A bill that would limit enrollment in the state’s medical cannabis program to New Mexico residents passed the House and is on its way to the governor’s desk.
SB 139, sponsored by Sen. Jerry Ortiz y Pino, D-Albuquerque would change the definition in the states medical cannabis law to specify that a qualified medical cannabis patient must be a resident of New Mexico. The House passed the bill on a 44-19 vote.
As the bill has made its rounds in committee hearings, New Mexico’s Health Secretary Kathyleen Kunkel repeatedly stressed her fear that the federal government may try and interfere with the states Medical Cannabis Program if the bill is not signed into law.
Rep. Debbie Armstrong, D-Albuquerque, presented the bill for Ortiz y Pino and fielded questions from her colleagues.
Rep. Rod Montoya, R-Aztec, questioned how the Department of Health, which oversees the Medical Cannabis Program, defines what a resident is.
Armstrong, aided by Kunkel, said the department will accept various documents to prove a potential patient lives or plans to live in New Mexico.
Montoya ultimately voted against the bill.
Rep. Zack Cook, R-Ruidoso, who was the sole dissenting vote on the bill in a committee hours earlier, also voted against the bill. He dismissed Kunkel’s concerns about the U.S. Department of Justice.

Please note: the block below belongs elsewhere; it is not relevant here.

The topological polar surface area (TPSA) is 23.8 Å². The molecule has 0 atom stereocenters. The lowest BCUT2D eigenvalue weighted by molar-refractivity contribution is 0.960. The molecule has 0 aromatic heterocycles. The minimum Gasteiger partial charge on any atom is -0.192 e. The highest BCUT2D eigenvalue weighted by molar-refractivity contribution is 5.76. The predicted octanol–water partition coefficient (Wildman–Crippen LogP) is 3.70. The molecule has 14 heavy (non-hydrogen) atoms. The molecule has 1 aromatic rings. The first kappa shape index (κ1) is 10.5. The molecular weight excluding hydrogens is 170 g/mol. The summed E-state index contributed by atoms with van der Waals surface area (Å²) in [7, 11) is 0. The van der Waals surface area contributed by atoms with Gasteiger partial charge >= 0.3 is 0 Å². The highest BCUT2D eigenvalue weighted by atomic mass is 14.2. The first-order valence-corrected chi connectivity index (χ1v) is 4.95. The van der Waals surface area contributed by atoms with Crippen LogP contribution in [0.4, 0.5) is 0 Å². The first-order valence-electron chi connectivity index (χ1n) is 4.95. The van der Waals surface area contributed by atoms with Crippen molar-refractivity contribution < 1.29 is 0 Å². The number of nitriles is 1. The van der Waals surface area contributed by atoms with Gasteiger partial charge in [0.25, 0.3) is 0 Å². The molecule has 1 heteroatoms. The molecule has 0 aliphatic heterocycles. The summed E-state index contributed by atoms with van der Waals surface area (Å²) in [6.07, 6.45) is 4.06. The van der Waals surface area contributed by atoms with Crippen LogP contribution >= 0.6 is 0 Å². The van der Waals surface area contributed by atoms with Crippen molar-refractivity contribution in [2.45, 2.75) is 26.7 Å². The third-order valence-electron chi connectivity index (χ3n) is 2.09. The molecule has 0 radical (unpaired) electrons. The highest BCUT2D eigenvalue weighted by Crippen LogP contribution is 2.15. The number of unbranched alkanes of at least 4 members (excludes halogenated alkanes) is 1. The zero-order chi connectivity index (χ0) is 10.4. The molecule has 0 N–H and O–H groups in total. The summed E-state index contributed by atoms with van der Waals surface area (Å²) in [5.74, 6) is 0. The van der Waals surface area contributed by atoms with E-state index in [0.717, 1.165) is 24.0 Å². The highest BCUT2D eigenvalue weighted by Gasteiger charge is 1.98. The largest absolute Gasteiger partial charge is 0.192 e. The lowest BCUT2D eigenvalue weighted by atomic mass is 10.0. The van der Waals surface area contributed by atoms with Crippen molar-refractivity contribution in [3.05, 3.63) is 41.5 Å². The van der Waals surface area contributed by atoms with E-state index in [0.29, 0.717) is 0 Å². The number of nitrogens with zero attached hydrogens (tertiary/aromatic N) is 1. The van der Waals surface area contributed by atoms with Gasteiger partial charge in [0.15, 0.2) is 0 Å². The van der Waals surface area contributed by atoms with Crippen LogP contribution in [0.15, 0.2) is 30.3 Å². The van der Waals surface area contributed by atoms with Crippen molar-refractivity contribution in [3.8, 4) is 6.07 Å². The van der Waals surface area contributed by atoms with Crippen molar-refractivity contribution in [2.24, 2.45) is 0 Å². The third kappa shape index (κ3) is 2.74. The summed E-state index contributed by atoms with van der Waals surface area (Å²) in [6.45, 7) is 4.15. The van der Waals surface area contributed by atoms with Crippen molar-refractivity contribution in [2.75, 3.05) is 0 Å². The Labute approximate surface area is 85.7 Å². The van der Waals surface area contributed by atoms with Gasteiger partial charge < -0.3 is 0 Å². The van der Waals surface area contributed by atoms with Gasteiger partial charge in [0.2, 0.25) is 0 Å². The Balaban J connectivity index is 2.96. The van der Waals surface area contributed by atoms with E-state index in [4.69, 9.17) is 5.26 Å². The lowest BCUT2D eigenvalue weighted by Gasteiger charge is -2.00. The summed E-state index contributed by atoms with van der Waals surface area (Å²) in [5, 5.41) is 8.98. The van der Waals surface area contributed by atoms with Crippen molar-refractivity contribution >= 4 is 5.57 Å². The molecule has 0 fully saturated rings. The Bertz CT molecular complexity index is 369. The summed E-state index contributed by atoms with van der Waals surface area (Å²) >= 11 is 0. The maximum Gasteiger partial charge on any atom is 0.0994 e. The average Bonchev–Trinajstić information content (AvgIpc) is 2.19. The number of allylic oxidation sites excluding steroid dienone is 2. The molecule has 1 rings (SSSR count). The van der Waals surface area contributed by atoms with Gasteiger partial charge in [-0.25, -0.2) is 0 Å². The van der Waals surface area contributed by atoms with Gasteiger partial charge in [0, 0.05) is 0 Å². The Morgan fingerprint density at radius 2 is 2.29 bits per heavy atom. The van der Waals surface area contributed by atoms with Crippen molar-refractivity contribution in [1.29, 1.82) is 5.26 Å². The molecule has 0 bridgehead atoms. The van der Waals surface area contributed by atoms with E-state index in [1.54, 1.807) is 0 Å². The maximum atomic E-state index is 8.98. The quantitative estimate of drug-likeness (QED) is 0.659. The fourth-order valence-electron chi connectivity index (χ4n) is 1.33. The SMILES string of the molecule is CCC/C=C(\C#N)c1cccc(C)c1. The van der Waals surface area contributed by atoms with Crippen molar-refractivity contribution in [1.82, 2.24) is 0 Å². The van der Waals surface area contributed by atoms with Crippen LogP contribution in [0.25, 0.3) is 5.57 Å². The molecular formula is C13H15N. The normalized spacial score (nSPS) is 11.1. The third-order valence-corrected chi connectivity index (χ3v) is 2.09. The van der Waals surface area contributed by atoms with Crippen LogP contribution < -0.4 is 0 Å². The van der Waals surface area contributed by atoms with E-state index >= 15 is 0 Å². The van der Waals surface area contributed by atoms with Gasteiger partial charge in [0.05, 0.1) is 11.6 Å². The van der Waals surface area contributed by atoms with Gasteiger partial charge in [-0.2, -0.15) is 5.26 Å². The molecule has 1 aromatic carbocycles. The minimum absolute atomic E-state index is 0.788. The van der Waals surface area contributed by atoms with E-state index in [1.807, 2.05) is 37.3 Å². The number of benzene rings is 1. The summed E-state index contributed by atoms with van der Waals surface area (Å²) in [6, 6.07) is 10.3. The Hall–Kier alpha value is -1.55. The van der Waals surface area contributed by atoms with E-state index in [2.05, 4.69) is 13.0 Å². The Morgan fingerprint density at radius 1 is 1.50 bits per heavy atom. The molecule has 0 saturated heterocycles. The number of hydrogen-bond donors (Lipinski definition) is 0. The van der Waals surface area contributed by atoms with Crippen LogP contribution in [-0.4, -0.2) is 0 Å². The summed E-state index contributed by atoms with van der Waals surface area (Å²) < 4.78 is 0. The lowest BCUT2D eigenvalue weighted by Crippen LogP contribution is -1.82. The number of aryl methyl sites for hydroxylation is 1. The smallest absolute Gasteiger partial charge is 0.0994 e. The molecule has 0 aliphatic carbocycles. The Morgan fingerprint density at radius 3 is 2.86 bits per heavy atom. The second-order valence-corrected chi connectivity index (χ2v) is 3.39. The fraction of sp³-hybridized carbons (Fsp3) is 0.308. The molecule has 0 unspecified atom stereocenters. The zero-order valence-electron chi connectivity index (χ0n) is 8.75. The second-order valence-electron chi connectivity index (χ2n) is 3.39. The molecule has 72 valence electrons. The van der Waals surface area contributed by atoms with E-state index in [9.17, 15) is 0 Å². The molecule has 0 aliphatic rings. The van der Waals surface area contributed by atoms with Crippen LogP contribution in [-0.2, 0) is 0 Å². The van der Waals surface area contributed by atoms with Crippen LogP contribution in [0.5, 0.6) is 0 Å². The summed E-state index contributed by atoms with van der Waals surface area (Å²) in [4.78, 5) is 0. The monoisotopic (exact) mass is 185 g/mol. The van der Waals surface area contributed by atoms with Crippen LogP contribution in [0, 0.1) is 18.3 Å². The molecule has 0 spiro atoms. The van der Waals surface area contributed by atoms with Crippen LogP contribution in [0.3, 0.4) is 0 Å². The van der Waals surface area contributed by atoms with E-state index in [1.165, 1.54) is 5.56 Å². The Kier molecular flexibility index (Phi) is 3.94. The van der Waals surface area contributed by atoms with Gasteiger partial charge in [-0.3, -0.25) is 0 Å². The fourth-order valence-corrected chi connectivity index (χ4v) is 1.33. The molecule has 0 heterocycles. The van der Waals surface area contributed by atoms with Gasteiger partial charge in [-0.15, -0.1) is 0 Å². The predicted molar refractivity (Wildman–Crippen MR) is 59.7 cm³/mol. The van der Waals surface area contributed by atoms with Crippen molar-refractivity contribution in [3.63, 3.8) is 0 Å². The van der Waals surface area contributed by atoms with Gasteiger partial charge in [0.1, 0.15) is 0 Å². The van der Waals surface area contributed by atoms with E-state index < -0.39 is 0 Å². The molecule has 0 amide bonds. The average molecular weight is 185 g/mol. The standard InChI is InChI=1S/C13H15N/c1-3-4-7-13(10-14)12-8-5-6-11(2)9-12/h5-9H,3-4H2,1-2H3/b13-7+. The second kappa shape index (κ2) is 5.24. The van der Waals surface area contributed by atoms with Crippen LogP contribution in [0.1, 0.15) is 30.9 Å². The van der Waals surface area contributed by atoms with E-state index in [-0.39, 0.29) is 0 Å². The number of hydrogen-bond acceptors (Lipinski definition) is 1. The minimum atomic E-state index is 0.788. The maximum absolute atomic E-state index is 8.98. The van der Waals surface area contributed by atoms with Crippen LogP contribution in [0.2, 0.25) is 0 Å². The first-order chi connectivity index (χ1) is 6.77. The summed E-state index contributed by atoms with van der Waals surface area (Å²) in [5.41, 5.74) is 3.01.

“We don’t know that the feds are going to do anything,” Cook said, echoing his statements from earlier in the morning.
Regardless, the bill received bipartisan support. But, four Democrats voted against the bill despite Gov. Michelle Lujan Grisham’s support.
The issue of who gets to enroll in the program goes back to last session when a bill that made sweeping changes to the state’s medical cannabis law also changed the definition of what a qualified patient from a “resident of New Mexico” to a “person.”
Arizona resident president and CEO of medical cannabis producer Ultra Health Duke Rodriguez, along with two Texas residents, successfully convinced a state judge that they should be eligible to enroll in the program. Lujan Grisham and the DOH took the issue to the state Court of Appeals where the issue is still pending.
The New Mexico Speaker of the House announced Friday that he will remove himself from the legislative process if a Senate bill related to three of his clients makes it to the House.